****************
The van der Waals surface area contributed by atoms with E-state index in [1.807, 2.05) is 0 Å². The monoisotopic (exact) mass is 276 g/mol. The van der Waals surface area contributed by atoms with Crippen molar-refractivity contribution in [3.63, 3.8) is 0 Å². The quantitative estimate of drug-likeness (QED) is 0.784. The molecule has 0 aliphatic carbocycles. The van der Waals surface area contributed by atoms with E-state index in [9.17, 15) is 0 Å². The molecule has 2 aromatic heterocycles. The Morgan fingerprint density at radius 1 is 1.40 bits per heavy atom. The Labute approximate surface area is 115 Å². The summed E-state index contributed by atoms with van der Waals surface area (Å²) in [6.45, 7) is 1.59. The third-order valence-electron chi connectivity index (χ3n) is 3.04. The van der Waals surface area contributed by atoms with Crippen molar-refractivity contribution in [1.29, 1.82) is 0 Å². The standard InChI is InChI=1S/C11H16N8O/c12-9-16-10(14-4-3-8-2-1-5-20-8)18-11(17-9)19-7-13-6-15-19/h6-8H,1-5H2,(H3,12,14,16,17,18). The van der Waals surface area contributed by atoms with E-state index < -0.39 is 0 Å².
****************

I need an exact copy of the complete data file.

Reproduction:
The van der Waals surface area contributed by atoms with E-state index in [1.807, 2.05) is 0 Å². The monoisotopic (exact) mass is 276 g/mol. The van der Waals surface area contributed by atoms with Crippen molar-refractivity contribution in [3.63, 3.8) is 0 Å². The quantitative estimate of drug-likeness (QED) is 0.784. The molecule has 0 aliphatic carbocycles. The van der Waals surface area contributed by atoms with E-state index in [9.17, 15) is 0 Å². The molecule has 2 aromatic heterocycles. The Morgan fingerprint density at radius 1 is 1.40 bits per heavy atom. The Labute approximate surface area is 115 Å². The summed E-state index contributed by atoms with van der Waals surface area (Å²) in [6.45, 7) is 1.59. The third-order valence-electron chi connectivity index (χ3n) is 3.04. The van der Waals surface area contributed by atoms with Crippen molar-refractivity contribution in [1.29, 1.82) is 0 Å². The standard InChI is InChI=1S/C11H16N8O/c12-9-16-10(14-4-3-8-2-1-5-20-8)18-11(17-9)19-7-13-6-15-19/h6-8H,1-5H2,(H3,12,14,16,17,18). The van der Waals surface area contributed by atoms with E-state index < -0.39 is 0 Å².